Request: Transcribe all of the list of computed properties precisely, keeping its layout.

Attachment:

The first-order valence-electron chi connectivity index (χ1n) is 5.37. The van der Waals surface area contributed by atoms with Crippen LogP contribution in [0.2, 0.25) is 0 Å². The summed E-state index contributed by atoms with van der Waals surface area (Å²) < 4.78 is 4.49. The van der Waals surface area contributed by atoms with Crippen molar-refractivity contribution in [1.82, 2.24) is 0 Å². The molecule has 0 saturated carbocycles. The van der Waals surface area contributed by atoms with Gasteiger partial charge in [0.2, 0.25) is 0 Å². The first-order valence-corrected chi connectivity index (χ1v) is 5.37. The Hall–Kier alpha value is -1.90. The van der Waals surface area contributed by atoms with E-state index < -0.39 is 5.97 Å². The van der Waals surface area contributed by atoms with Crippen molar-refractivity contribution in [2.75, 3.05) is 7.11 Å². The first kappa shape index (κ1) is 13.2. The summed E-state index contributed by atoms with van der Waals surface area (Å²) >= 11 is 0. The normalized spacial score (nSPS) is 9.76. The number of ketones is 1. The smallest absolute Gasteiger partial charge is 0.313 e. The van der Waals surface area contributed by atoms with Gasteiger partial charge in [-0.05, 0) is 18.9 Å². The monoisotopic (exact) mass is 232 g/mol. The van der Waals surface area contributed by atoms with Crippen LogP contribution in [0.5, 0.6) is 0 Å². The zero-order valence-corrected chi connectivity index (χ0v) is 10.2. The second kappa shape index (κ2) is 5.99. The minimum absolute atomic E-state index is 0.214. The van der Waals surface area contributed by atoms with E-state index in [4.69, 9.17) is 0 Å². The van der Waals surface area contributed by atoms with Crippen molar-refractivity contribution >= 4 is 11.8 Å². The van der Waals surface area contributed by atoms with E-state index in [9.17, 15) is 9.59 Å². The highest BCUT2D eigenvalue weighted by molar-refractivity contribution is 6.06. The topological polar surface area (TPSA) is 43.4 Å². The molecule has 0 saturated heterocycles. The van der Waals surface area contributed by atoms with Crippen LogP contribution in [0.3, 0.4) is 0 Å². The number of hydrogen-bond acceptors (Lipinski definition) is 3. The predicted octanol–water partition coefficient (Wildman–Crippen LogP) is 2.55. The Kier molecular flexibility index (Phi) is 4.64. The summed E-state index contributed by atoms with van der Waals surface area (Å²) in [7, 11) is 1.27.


The first-order valence-electron chi connectivity index (χ1n) is 5.37. The van der Waals surface area contributed by atoms with Crippen LogP contribution in [0.2, 0.25) is 0 Å². The summed E-state index contributed by atoms with van der Waals surface area (Å²) < 4.78 is 4.49. The van der Waals surface area contributed by atoms with Crippen molar-refractivity contribution in [1.82, 2.24) is 0 Å². The molecule has 0 saturated carbocycles. The van der Waals surface area contributed by atoms with Gasteiger partial charge in [0.2, 0.25) is 0 Å². The first-order valence-corrected chi connectivity index (χ1v) is 5.37. The Hall–Kier alpha value is -1.90. The van der Waals surface area contributed by atoms with E-state index < -0.39 is 5.97 Å². The van der Waals surface area contributed by atoms with Crippen molar-refractivity contribution in [2.75, 3.05) is 7.11 Å². The first kappa shape index (κ1) is 13.2. The summed E-state index contributed by atoms with van der Waals surface area (Å²) >= 11 is 0. The normalized spacial score (nSPS) is 9.76. The number of ketones is 1. The smallest absolute Gasteiger partial charge is 0.313 e. The van der Waals surface area contributed by atoms with Gasteiger partial charge in [-0.05, 0) is 18.9 Å². The monoisotopic (exact) mass is 232 g/mol. The van der Waals surface area contributed by atoms with Crippen LogP contribution in [0.5, 0.6) is 0 Å². The zero-order valence-corrected chi connectivity index (χ0v) is 10.2. The second kappa shape index (κ2) is 5.99. The minimum absolute atomic E-state index is 0.214. The van der Waals surface area contributed by atoms with E-state index in [4.69, 9.17) is 0 Å². The van der Waals surface area contributed by atoms with Crippen molar-refractivity contribution >= 4 is 11.8 Å². The van der Waals surface area contributed by atoms with E-state index in [9.17, 15) is 9.59 Å². The highest BCUT2D eigenvalue weighted by molar-refractivity contribution is 6.06. The topological polar surface area (TPSA) is 43.4 Å². The molecule has 0 saturated heterocycles. The van der Waals surface area contributed by atoms with Crippen LogP contribution in [0.3, 0.4) is 0 Å². The number of hydrogen-bond acceptors (Lipinski definition) is 3. The predicted octanol–water partition coefficient (Wildman–Crippen LogP) is 2.55. The Kier molecular flexibility index (Phi) is 4.64. The summed E-state index contributed by atoms with van der Waals surface area (Å²) in [7, 11) is 1.27.